An early rush to bed at 7 pm aided my duck greatly on this morning's cool and misty outing to Marina South. Under a clouded moon, the currents between the two sassy sisters churned and troubled the boat as we attempted to bridge a shifting gap to the jetty. The air had a soft bite and threatened to blow away a heart heavy with want. The monkeys were silent. A swirl of harmless wasps accompanied our dark walk to the lagoon. We secured our gear against the long-tailed thieves and stranded our box of eatables on a sand bar. As it reached my shins, the water pierced with unusual coolness.
The catches of the day were a number of sea anemones that would be dissected and hopefully described by Dr. Fautin in her lab. Achingly little is known about the identity and ecology of many actinarians on our shores. Even a relatively common one known as the 'strawberry anemone' is thought by the good doctor to be undescribed after she ploughed through volumes of hexacorallian taxonomy. Another anemone with parsimonious tentacles that wave with snake-like sinuosity was unwisely christened as Condylactis thanks to a poorly-research book, but we are assured this shy creature is something else altogether. In every microhabitat, from coral rubble to mudflat to sandy banks and the highwater mark, actinarians have established themselves, although we often overlook them in our haste for less sessile wonders. Some even swim about with synchronised grace.
In the sandy shallows broken by small clusters of coral heads, we found an unceremonious toadfish. It was lying belly-up on a coral head pretending to be a carcass, but responded to my ducky poke with a lazy quiver. Its flank was really soft, squishy and slimey, so we had some difficulty getting the fish into a more dignified position before YC arrived with a handy tool and plastic container to ferry the silent croaker (yes, Liana, they do croak) into a small pool, where it might brave piscine peers such as scorpionfish and spotted rays.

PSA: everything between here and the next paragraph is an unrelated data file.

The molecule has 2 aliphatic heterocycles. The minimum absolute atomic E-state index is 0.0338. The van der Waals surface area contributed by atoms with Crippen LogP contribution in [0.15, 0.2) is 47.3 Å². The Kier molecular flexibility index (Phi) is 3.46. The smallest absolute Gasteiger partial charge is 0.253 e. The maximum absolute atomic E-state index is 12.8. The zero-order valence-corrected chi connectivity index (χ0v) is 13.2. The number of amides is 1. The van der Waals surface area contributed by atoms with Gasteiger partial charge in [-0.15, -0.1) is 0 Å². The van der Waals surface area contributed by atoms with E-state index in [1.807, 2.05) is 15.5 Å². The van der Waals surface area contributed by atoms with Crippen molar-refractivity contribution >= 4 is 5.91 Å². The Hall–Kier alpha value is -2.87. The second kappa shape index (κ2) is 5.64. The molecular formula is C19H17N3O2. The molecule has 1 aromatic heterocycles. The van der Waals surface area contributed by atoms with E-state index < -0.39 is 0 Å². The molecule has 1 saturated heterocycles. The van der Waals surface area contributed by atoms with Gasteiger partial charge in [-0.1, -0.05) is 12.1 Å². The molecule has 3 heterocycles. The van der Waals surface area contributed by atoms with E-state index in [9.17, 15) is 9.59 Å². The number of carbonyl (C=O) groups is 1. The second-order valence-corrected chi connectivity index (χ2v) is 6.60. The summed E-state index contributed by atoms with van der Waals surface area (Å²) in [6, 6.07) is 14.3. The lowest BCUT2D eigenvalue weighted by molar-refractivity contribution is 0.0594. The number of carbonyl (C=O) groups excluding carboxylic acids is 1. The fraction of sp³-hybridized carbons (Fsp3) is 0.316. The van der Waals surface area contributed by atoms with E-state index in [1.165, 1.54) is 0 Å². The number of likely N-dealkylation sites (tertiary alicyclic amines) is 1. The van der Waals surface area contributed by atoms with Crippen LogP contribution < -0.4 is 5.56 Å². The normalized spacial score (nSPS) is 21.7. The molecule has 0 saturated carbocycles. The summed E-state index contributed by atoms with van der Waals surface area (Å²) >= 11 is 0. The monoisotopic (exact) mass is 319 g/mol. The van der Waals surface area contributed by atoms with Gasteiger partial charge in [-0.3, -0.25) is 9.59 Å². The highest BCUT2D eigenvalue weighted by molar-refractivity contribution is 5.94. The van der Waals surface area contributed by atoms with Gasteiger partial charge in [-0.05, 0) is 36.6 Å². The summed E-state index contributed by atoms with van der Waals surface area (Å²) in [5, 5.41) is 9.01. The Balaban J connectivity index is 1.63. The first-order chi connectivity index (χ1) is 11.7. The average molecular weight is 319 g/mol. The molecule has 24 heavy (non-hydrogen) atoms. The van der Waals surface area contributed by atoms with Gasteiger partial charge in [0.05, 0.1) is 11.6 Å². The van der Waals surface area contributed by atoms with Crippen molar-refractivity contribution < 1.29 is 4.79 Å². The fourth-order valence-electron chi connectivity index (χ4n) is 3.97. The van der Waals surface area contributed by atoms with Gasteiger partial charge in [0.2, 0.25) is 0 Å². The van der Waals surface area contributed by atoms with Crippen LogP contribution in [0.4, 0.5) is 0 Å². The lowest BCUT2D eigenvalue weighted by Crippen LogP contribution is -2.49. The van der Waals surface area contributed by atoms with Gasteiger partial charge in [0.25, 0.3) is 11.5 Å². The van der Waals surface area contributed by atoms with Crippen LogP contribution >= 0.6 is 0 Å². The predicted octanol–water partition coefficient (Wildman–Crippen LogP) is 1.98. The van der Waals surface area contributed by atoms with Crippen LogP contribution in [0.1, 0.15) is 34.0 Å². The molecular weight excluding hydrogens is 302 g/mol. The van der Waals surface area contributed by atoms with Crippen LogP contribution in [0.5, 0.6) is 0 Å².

Clownfish aka anemonefish aka Nemos are found throughout the Indo-Pacific region from the Red Sea to Melanesia and Southern Japan. Unfortunately, whereas these colourful little damselfish are almost always present whenever there are suitable host anemones in their range, Dr. Fautin regretful notes that the fishes are conspicious in Singapore's near-shore habitats by their absence. Dr. Chua Ee Kiam has recorded in his books that in earlier decades, dozens of clownfish could be found in a single sweep of local reefs. On our forays, however, not a single Stichodactyla haddoni, though a fairly common anemone on the northern shores, has been seen to harbour an anemonefish, and sightings of Amphiprion ocellaris and A. frenatus by the southern islands are irregular, despite the relative abundance of suitable host species. Whether this is due to natural attrition or the intelligence of those who collect the fish for personal profit or private pleasure is unclear.
This night was happily a fruitful one; A. ocellaris was present in all specimens of the carpet anemone Stichodactyla mertensii that we encountered. In one host, a large (8-10 cm) female braved the edges of the tentacles, as if she were sure that the protective nematocysts that caress her flanks would readily defend her against hungry mouths and itchy hands. Frolicking with abandon in the waves of the anemone's disc were at least two tiny males a mere centimetre long. They were much shyer, hiding their heads from sight and carving streams of motion through the tentacles as they cut their way in playful chase. For now they are safe, until they face those who perversely think individual harvests are but an excusable drop that matters not in the light of larger encroaches. It is certain though that few if any of the anemonefish that end up in a fish tank, however advanced, get to achieve their natural life-span of nearly 40 years, much less spawn new generations of Nemos. Their continual absence from otherwise suitable habitats such as Chek Jawa suggest that past collectors have completely wiped up the animals, leaving none left to replenish the anemones, who will probably spend their next century fishless and still.
Brittlestars were abundant in the crevices, but none dared to venture out by torchlight. Bolder were numerous swimming crabs, long-armed shrimp and octopi, as well as countless small silversides that darted with the careless ease of shellshockedness, their silver-blue scales glistening neon-like like mobile beacons. A shrimp of unknown type appeared and quickly retreated into the shadows before I could capture its squat powder-blue body decorated with red trimming. Large penaeid prawns with red and blue highlights on their tail fins patrol the sandy strips, resorting to a haphazard burial that seems barely sufficient to elude featherless fowl, much less fishing shellfish.